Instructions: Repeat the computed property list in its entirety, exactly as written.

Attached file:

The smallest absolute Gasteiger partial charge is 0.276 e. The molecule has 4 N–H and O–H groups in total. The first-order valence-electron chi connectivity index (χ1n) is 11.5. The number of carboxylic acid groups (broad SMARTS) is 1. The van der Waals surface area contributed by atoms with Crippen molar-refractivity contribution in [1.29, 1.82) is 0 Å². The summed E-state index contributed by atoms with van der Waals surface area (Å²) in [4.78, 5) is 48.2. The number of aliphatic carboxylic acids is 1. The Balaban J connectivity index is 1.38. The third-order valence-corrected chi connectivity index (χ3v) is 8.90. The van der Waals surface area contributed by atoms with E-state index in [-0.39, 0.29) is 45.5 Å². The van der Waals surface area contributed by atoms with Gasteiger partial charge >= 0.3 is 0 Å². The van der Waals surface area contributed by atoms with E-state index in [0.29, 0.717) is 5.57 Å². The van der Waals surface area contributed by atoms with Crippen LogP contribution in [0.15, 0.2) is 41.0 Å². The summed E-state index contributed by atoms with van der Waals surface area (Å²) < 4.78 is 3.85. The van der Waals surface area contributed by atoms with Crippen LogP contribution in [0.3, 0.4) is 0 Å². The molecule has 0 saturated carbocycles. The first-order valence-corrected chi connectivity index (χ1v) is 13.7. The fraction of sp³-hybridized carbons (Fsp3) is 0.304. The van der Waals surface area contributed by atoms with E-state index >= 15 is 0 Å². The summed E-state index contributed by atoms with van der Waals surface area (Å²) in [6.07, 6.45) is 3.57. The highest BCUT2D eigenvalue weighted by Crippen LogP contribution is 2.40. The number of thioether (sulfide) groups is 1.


The smallest absolute Gasteiger partial charge is 0.276 e. The molecule has 4 N–H and O–H groups in total. The first-order valence-electron chi connectivity index (χ1n) is 11.5. The number of carboxylic acid groups (broad SMARTS) is 1. The van der Waals surface area contributed by atoms with Crippen molar-refractivity contribution in [1.29, 1.82) is 0 Å². The summed E-state index contributed by atoms with van der Waals surface area (Å²) in [4.78, 5) is 48.2. The number of aliphatic carboxylic acids is 1. The Balaban J connectivity index is 1.38. The third-order valence-corrected chi connectivity index (χ3v) is 8.90. The van der Waals surface area contributed by atoms with E-state index in [-0.39, 0.29) is 45.5 Å². The van der Waals surface area contributed by atoms with Gasteiger partial charge >= 0.3 is 0 Å². The van der Waals surface area contributed by atoms with E-state index in [0.29, 0.717) is 5.57 Å². The van der Waals surface area contributed by atoms with Crippen LogP contribution in [0.15, 0.2) is 41.0 Å². The summed E-state index contributed by atoms with van der Waals surface area (Å²) < 4.78 is 3.85. The van der Waals surface area contributed by atoms with Crippen LogP contribution in [0.3, 0.4) is 0 Å². The molecule has 0 saturated carbocycles. The first-order valence-corrected chi connectivity index (χ1v) is 13.7. The fraction of sp³-hybridized carbons (Fsp3) is 0.304. The van der Waals surface area contributed by atoms with E-state index >= 15 is 0 Å². The summed E-state index contributed by atoms with van der Waals surface area (Å²) in [6.07, 6.45) is 3.57. The highest BCUT2D eigenvalue weighted by Crippen LogP contribution is 2.40. The number of thioether (sulfide) groups is 1.